Title

Reading, Writing, and Living the Revolution: Intertextual Conversation in Ginsberg’s “A Supermarket in California”

Faculty Mentor(s)

Dr. Jesus Montaño, Hope College

Document Type

Poster

Event Date

4-13-2012

Abstract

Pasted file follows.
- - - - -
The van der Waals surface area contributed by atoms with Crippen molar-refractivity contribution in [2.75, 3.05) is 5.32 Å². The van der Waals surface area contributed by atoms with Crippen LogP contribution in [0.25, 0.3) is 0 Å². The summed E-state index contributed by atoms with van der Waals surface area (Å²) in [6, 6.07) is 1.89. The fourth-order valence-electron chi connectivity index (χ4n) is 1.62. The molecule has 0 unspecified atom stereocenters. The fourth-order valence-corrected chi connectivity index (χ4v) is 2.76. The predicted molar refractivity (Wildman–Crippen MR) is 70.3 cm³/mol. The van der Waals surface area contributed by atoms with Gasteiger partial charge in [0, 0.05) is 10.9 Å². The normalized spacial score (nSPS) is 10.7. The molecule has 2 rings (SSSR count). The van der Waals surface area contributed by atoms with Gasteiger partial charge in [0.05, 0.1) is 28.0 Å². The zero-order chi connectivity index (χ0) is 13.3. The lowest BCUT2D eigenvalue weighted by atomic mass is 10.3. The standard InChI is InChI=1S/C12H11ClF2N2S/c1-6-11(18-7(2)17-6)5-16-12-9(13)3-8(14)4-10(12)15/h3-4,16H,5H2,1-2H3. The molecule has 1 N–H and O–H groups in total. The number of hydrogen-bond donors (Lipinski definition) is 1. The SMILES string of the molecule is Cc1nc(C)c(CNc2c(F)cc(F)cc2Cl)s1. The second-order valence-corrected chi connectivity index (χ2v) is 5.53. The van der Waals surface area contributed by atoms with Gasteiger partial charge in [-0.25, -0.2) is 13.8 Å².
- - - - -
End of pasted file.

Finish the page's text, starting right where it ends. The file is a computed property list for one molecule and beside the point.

Allen Ginsberg was one of the most influential poets of the Beat Generation, a group of writers whose work provoked social revolution beginning in the late 1940s. Though Ginsberg is often remembered for Howl: and Other Poems (1959), as well as the trial of this work’s content for “indecency,” my project focuses on a less frequently discussed poem from Howl: “A Supermarket in California.” In “A Supermarket in California,” Ginsberg transforms his stroll through a conventional supermarket into a forum for discussing his revolutionary stance within United States culture with imagined companions, poets Walt Whitman and Federico García Lorca. Much of the critical response to this poem characterizes it as a critique of middle-class materialism in the 1950s and neglects Ginsberg’s choice of companions. My research expands upon George Monteiro’s claim in his recent article "Peaches and Penumbras: Ginsberg's 'Supermarket in California'" that Ginsberg invokes Whitman and Lorca, because poets summon “poets of the past for comfort and reassurance.” I propose Ginsberg means to do more than just seek “comfort and reassurance” from Whitman and Lorca, suggesting Ginsberg is pursuing their guidance in reshaping the mainstream culture of his America to be more socially accepting. Whitman in the 19th century and Lorca in the 20th were both supporters of marginalized social groups, as well as inhabitants of socially and politically polarized nations. Consequently, Ginsberg saw these men who used their poetry to endorse creation of more accepting social communities as role models for his revolutionary poetic aspirations. My project is an introduction to addressing how the ongoing dialogue between revolutionary poets has produced a shared vision of a more congruous political and social order that has been passed down over time, exemplified in the discourse between Cuban intellectuals of the 1960s living under Castro and the Beats in the Cubalogues.

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